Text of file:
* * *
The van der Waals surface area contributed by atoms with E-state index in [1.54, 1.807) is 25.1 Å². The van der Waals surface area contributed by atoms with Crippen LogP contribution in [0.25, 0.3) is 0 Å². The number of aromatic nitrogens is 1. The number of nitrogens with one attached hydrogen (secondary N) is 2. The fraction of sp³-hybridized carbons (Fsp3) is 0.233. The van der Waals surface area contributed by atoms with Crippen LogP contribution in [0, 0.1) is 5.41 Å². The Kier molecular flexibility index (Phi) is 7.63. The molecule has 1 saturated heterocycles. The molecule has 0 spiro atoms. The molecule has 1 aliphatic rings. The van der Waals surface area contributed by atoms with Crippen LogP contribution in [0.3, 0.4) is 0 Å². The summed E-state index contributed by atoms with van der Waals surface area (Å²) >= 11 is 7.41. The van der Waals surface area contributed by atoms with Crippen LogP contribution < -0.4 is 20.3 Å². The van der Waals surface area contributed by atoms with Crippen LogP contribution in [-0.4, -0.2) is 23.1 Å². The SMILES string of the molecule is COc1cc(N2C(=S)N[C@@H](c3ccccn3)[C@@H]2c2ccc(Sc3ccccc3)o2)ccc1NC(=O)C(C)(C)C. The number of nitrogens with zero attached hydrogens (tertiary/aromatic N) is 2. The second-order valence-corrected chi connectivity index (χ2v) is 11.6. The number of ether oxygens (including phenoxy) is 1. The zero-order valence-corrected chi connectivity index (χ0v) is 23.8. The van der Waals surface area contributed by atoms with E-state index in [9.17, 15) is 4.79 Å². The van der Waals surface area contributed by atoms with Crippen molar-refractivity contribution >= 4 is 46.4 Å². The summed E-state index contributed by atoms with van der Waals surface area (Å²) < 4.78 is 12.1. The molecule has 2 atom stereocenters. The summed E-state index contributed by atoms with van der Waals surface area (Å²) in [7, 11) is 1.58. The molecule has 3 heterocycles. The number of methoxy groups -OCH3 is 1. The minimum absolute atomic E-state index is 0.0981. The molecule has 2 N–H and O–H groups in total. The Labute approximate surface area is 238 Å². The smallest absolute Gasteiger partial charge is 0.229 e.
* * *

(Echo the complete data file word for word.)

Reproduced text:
The van der Waals surface area contributed by atoms with E-state index in [1.54, 1.807) is 25.1 Å². The van der Waals surface area contributed by atoms with Crippen LogP contribution in [0.25, 0.3) is 0 Å². The number of aromatic nitrogens is 1. The number of nitrogens with one attached hydrogen (secondary N) is 2. The fraction of sp³-hybridized carbons (Fsp3) is 0.233. The van der Waals surface area contributed by atoms with Crippen LogP contribution in [0, 0.1) is 5.41 Å². The Kier molecular flexibility index (Phi) is 7.63. The molecule has 1 saturated heterocycles. The molecule has 0 spiro atoms. The molecule has 1 aliphatic rings. The van der Waals surface area contributed by atoms with Crippen LogP contribution in [0.3, 0.4) is 0 Å². The summed E-state index contributed by atoms with van der Waals surface area (Å²) >= 11 is 7.41. The van der Waals surface area contributed by atoms with Crippen LogP contribution < -0.4 is 20.3 Å². The van der Waals surface area contributed by atoms with Crippen LogP contribution in [-0.4, -0.2) is 23.1 Å². The SMILES string of the molecule is COc1cc(N2C(=S)N[C@@H](c3ccccn3)[C@@H]2c2ccc(Sc3ccccc3)o2)ccc1NC(=O)C(C)(C)C. The number of nitrogens with zero attached hydrogens (tertiary/aromatic N) is 2. The second-order valence-corrected chi connectivity index (χ2v) is 11.6. The number of ether oxygens (including phenoxy) is 1. The zero-order valence-corrected chi connectivity index (χ0v) is 23.8. The van der Waals surface area contributed by atoms with E-state index in [9.17, 15) is 4.79 Å². The van der Waals surface area contributed by atoms with Crippen molar-refractivity contribution >= 4 is 46.4 Å². The summed E-state index contributed by atoms with van der Waals surface area (Å²) < 4.78 is 12.1. The molecule has 2 atom stereocenters. The summed E-state index contributed by atoms with van der Waals surface area (Å²) in [7, 11) is 1.58. The molecule has 3 heterocycles. The number of methoxy groups -OCH3 is 1. The minimum absolute atomic E-state index is 0.0981. The molecule has 2 N–H and O–H groups in total. The Labute approximate surface area is 238 Å². The smallest absolute Gasteiger partial charge is 0.229 e.